As writing teachers, you and I need to regularly spend a few minutes forcing students to think about what the goals of specific writing prompts are. If students see writing prompts as just busy work, even if they respond well to the prompts, we’ve not done a good job of teaching writing.

© 2021 Linda G. Aragoni

7 aims of a sensible HS writing program

A sensible goal for a high school or post-secondary writing course should be that:


In today’s workplace, it doesn’t make any different how great a piece of writing a student can turn out in 18 drafts. It a student can’t turn out a first draft that’s competent, that student won’t last long in an 21st century office. You don’t get a second chance to write a first draft.

Define competence clearly

Competent writing should be defined like this: On a topic with which they are familiar, in one hour all students can write a clean, 500-word I/E nonfiction text which responds to the prompt.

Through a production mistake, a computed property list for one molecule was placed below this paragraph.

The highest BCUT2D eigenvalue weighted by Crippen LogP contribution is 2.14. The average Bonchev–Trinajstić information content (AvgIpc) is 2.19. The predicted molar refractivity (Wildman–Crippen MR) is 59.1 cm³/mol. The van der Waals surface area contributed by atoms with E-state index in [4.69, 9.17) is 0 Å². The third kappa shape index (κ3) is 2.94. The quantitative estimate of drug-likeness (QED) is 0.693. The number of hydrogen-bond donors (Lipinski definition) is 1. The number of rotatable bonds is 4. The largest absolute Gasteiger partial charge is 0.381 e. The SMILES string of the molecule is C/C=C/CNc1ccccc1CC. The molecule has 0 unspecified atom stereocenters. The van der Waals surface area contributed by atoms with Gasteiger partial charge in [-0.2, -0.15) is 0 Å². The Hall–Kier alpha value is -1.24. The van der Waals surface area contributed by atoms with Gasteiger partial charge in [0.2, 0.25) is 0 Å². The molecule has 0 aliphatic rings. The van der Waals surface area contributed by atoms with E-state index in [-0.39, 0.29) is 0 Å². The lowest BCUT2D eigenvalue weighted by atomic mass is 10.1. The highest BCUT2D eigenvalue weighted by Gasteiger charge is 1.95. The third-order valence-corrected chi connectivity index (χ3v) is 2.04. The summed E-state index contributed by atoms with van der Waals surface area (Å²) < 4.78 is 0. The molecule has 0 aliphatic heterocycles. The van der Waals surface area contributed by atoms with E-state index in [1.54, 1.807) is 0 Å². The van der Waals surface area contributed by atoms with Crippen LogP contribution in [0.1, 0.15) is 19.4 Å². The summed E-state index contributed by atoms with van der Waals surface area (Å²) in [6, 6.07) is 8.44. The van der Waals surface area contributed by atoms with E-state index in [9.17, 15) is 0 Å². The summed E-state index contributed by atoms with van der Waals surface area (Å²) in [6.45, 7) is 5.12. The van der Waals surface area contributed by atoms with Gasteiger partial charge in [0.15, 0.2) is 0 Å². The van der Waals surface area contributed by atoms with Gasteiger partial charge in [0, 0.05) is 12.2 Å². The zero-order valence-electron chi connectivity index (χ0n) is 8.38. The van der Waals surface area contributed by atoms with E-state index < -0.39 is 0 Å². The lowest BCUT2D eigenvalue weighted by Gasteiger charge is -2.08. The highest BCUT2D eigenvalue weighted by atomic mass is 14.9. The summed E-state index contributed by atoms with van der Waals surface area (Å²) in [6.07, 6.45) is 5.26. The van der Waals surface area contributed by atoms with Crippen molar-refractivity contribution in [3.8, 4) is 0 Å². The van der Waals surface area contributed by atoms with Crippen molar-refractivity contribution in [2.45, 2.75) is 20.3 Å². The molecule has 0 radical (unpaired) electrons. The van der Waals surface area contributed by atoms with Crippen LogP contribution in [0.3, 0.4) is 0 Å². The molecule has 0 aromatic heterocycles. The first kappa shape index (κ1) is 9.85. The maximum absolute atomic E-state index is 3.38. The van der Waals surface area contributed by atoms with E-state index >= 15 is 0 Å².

To avoid nitpicking,  I say clean means free of the 20 serious errors in Connors and Lunsford’s 1988 list and free of topic-specific misspellings. That’s not a perfect solution, but it restricts the definition of errors to a manageable number.  If the topic is biology, biology terms must be spelled correctly. If the topic is Jane Austen’s Pride and Prejudice, the student must spell novel correctly and get the characters’ names right.

To achieve the goal, take aim 7 times.

figure aims dart at target 1

Aim 1. All students must be able to write expository nonfiction texts of 1,000 or fewer words.

The 1,000 word figure is used here, rather than the 500 words specified in the goal, to allow teachers flexibility. Although multiple short papers are more effective than a few long ones in teaching students to write, sometimes 500 words just isn’t enough for students to do justice to the topic.